TEXT OF INTERVIEW
Tess Vigeland: How'd you like to own a piece of your state or city?
The traditional way is through municipal bonds. You loan the city or state some money for roads and hospitals and such and you get back interest on that investment over time.
Well there's a new way to get in on that action: The muni bond exchange-traded fund -- ETF.
Tom Anderson wrote about them recently for Kiplinger's Magazine.
Vigeland: Tom, I've got to ask: what's the attraction here? Munis will generally put you to sleep, won't they?
Tom Anderson: Well, the big draw for a muni bond ETF is it's low cost. A traditional muni bond fund has an average cost of about 1 percent. Also, a muni bond ETF, as opposed to a muni bond mutual fund, takes away the risk of a manager picking the wrong municipal bonds because a muni bond ETF tracks an index of municipal bonds.
Vigeland: Are there any differences in how muni bond ETFs and muni bond mutual funds are bought and sold?
Anderson: Certainly. Municipal bond ETFs trade like stocks, so that means you have to purchase them through a brokerage account and you will be charged a commission every time you buy, whereas traditional mutual funds, you can contribute, let's say once a month or however often, and you won't be charged a commission. So what that means, Tess, is that muni bond ETFs are great if you have a lump sum to invest, but if you're going to invest a little bit each month, a regular muni bond mutual fund may be a better choice because you don't have to pay commissions every time you invest.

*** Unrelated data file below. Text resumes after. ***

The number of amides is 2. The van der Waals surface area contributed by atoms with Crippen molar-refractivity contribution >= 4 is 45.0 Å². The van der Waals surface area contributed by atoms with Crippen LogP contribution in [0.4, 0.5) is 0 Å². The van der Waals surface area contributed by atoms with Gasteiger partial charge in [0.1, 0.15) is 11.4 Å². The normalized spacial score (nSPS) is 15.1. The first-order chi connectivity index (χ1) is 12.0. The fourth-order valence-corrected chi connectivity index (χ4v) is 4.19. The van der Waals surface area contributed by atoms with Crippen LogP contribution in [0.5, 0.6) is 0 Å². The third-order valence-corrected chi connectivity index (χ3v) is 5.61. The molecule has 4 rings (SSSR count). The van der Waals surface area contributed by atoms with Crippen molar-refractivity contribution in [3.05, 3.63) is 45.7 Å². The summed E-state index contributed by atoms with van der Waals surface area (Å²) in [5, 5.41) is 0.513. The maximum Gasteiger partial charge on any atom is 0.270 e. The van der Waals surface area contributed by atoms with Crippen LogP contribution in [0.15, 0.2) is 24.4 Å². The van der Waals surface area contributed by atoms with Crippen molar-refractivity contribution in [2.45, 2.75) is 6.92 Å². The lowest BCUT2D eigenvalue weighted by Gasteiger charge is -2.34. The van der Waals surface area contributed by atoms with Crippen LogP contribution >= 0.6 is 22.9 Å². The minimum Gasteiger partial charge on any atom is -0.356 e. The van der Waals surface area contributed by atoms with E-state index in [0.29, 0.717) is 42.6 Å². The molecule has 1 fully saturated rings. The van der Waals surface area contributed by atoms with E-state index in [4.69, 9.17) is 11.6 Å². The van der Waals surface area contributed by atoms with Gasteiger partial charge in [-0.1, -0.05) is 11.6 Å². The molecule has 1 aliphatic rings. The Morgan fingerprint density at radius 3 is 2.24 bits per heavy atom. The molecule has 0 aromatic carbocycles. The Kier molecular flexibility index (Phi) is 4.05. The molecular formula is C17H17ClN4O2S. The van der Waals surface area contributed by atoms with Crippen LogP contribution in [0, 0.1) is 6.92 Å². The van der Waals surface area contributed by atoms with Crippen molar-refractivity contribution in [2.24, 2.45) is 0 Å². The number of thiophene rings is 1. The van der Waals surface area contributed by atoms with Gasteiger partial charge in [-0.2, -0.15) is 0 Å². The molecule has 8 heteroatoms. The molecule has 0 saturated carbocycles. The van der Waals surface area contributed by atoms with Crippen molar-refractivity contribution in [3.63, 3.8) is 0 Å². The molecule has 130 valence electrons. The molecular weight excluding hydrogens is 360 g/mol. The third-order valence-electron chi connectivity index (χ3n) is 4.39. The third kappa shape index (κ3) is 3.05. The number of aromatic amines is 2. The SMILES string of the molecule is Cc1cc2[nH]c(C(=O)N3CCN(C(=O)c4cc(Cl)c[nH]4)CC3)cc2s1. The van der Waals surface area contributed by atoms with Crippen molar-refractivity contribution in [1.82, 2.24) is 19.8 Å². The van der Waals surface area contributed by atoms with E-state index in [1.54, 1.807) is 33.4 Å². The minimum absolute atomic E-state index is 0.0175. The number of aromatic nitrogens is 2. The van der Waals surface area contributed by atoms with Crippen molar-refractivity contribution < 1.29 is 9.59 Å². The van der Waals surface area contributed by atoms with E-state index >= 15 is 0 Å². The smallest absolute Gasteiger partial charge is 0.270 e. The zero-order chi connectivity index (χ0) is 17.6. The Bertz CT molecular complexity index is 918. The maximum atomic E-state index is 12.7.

Vigeland: So how many muni bonds do you end up investing in if you buy an ETF? It seems like it would be in the thousands.
Anderson: No. Well, actually, they buy a basket of municipal bonds that are designed to replicate the returns you would get if you invested in the wide range of municipal bonds that the index tracks. So really what you end up with is about 60 mutual bonds, but it varies fund to fund.
Vigeland: You know, these take what is a relatively mild, even boring, investment and it turns it into an exchange traded fund, which is generally, I think, more complicated. Why do this?
Anderson: Unlike the stock market, the muni bond market isn't centralized, so buying an individual muni bond takes some work. So, an ETF can help a less savvy investor buy muni bonds more easily and a lot of investors just prefer the transparency of investing in exchange traded funds as opposed to traditional mutual funds.
Vigeland: What kind of investor is this appropriate for?
Anderson: I think it's appropriate for investors who want to buy municipal bonds but don't know what kind of municipal bonds they want to buy. I would also say these are mainly products for people who are in high income tax brackets and municipal bonds and municipal bond ETFs should always be held in taxable accounts so you can get the biggest benefit from holding them.
Vigeland: Tom Anderson is a writer with Kiplinger's Personal Finance Magazine. Thanks for your time.
Anderson: Thank you Tess.